M & A wrap: S&P chief downgraded

The chief of Standard & Poor’s will step down next month, to be replaced by a senior Citibank executive, in a move announced a few weeks after the credit rating agency downgraded U.S. government debt and sparked a row with Washington.

Australian brewer Foster’s Group put pressure on SABMiller to raise its $10 billion hostile takeover offer on Tuesday, unveiling a $521 million capital return to shareholders.

Deutsche Bank AG knew in 2006 that a mortgage company it was preparing to buy lied to the U.S. government about its mortgages, yet went ahead with the purchase and should be held financially responsible, the Justice Department said on Monday.

Mortgage-backed securities are also at the center of another investigation of a prominent bank, as Goldman Sachs CEO Lloyd Blankfein has hired high-profile Washington defense attorney Reid Weingarten to represent him as the Justice Department looks further into Goldman’s role in the financial crisis.

NYT’s DealBook contributor Peter Henning called the Goldman investigation an “overreaction,” adding that until subpoenas are issued, the news that “Mr. Blankfein has hired his own lawyer does not tell us much, other than that he did what every other corporate executive involved in an investigation would do.”

Did the Oracle just blink?

It may have only been about two percent of his holdings in the rating agency, but Warren Buffett’s decision to pare back his stake of Moody’s smacks of capitulation after a Manhattan judge ruled that just because they write opinions does not necessarily afford the much-maligned credit grading industry first-amendment protection.

Buffett‘s Berkshire Hathaway said in a filing it had sold 794,388 Moody’s shares on Sept. 1 and Sept. 2, chiseling its holding down to 39,219,312 shares. This isn’t the first time the Oracle of Omaha has seen fit to shave his share of the rating agency. Many will say these incremental measures are not a signal of a loss of faith in the business. But one could argue that the small sales serve less of a financial purpose than they signal slipping confidence. Even Buffett has said Moody’s damaged its brand by providing inaccurate ratings of SIVs, CDOs, CDSs and ETCs — the acronyms of mass financial destruction in the markets’ meltdown.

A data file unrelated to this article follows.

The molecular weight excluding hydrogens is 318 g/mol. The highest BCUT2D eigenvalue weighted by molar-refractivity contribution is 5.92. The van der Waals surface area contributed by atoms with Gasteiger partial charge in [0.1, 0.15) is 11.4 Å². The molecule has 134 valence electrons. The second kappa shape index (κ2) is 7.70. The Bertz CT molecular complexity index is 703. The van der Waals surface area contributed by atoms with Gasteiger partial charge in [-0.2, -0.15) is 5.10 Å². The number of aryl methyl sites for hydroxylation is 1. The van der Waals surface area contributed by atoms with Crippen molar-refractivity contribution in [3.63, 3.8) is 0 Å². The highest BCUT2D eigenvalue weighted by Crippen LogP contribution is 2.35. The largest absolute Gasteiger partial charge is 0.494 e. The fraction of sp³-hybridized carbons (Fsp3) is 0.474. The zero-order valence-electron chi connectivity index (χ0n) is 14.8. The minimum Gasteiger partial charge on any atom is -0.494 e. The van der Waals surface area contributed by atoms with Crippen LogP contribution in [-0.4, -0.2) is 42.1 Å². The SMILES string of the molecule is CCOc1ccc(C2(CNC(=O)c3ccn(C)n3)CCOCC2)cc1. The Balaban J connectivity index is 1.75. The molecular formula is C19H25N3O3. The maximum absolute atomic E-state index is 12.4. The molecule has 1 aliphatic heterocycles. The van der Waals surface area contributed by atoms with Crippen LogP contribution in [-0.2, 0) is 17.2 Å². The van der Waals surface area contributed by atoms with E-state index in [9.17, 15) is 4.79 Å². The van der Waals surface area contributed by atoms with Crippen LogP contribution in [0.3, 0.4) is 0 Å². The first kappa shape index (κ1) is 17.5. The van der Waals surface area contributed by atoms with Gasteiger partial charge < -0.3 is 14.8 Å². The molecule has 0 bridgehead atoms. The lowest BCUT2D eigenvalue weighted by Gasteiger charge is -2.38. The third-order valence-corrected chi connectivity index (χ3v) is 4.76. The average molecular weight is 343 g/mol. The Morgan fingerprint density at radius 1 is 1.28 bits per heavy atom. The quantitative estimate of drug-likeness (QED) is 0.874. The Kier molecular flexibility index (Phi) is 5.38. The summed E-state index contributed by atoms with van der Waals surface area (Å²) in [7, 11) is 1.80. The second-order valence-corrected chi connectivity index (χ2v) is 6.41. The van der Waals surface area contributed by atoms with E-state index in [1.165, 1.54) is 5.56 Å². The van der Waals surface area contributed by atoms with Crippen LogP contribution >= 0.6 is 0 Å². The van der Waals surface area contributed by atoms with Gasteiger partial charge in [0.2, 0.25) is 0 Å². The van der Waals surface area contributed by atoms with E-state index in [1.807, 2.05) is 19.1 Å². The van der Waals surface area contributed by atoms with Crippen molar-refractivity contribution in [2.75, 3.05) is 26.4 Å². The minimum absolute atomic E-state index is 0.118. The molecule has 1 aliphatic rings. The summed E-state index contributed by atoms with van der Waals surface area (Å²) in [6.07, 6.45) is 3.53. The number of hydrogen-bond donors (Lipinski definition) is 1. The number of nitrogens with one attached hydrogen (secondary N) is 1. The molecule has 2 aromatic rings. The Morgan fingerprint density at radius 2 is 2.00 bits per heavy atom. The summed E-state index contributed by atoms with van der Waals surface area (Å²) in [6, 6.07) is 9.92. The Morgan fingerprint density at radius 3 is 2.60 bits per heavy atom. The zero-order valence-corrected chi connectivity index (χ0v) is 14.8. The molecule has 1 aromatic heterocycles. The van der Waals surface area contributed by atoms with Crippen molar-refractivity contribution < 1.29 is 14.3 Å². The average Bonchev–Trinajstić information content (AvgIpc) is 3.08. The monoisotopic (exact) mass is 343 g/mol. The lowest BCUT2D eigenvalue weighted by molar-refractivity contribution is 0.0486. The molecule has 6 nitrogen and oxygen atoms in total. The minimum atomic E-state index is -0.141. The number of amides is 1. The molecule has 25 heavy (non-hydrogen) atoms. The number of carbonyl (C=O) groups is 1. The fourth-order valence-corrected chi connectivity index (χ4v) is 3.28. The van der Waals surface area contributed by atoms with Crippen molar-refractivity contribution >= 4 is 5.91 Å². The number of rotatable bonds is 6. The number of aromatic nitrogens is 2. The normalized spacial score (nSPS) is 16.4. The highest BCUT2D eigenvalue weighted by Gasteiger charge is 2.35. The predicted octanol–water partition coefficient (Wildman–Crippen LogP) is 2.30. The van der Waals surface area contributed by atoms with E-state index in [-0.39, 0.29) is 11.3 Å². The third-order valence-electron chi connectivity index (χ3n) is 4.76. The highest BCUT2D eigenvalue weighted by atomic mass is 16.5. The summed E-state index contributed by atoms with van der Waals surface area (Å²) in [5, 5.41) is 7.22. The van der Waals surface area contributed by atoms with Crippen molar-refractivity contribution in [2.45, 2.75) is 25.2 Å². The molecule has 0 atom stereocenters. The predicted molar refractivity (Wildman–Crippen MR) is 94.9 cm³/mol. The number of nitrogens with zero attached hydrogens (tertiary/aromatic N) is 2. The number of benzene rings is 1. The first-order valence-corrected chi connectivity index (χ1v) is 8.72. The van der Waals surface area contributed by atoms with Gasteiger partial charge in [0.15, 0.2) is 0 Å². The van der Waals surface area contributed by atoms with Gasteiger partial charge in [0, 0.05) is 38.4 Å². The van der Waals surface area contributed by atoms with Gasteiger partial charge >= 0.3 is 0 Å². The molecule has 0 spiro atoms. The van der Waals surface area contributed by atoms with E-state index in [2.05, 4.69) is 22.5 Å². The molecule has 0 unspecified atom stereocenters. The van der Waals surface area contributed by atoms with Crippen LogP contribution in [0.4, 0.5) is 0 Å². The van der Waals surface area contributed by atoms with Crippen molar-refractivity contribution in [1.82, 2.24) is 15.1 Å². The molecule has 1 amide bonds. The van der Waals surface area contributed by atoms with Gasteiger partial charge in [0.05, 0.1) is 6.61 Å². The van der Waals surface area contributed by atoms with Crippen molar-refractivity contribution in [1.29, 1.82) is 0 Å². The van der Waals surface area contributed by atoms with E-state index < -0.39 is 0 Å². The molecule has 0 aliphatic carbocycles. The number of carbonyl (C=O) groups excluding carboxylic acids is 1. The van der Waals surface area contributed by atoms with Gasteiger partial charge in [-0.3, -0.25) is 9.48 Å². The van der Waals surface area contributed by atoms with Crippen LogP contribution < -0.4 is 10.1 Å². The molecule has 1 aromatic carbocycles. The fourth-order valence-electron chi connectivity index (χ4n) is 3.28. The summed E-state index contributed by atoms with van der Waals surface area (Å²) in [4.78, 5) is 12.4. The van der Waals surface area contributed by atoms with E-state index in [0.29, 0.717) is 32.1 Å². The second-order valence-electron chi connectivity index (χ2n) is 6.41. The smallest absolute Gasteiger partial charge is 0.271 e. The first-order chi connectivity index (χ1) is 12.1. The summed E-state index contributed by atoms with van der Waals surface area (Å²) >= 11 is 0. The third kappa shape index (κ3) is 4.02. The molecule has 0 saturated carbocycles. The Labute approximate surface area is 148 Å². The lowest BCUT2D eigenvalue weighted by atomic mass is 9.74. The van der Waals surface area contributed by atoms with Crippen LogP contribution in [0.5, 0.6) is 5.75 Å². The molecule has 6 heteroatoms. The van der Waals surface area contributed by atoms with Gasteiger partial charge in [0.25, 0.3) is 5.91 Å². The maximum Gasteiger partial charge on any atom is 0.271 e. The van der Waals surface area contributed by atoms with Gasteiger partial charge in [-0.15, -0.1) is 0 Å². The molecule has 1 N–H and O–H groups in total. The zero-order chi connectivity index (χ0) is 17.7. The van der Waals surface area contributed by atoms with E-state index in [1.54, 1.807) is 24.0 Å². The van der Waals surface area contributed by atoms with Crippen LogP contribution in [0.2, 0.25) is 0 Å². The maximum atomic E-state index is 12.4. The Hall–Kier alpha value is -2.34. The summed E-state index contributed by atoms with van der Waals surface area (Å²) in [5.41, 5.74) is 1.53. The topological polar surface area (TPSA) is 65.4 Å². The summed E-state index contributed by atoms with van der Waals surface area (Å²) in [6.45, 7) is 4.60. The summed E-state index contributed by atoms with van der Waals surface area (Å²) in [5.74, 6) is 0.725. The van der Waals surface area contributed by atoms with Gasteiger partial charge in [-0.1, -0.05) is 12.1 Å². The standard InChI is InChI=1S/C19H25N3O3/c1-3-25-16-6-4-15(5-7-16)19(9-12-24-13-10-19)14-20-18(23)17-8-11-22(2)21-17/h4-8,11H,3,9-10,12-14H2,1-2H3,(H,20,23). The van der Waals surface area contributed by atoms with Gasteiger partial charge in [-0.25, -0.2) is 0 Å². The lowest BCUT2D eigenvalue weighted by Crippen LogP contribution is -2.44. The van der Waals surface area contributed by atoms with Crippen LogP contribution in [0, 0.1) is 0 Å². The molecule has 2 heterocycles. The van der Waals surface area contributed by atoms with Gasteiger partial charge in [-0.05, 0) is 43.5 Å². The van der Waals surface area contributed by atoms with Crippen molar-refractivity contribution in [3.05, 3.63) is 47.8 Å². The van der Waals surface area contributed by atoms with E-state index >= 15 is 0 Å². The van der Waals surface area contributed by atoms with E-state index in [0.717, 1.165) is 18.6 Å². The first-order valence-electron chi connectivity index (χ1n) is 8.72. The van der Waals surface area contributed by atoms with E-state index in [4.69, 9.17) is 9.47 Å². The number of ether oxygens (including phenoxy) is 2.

U.S. District Judge Shira Scheindlin in Manhattan said ratings on notes sold privately to a “select” group of investors were not “matters of public concern” deserving of traditionally broad protection under the First Amendment of the U.S. Constitution. Shares of both Moody’s and McGraw-Hill, which owns Standard and Poor’s, slid in response.

The rising and falling default rate

Stock photo of Javier Ramirez is seen through the crystal ball while practicing before a show in the national jugglers encounter in Concepcion, 500 km from Santiago. Picture taken March 12, 2004.  	 REUTERS/STR NewRating agencies Moody’s and S&P regularly publish figures on how many companies have defaulted on their debt, and the numbers are rising fast.

S&P’s latest report, which came out on Thursday, shows the global speculative-grade bond default rate increased to 8.58% in July, up slightly on June, and a massive hike on the record low of 0.79% hit in November 2007.

It is less clear what will happen next. Earlier this year the agencies predicted defaults amongst speculative grade borrowers could reach 20 percent — a huge increase — but now agencies have rowed back and are painting a slightly less bleak picture.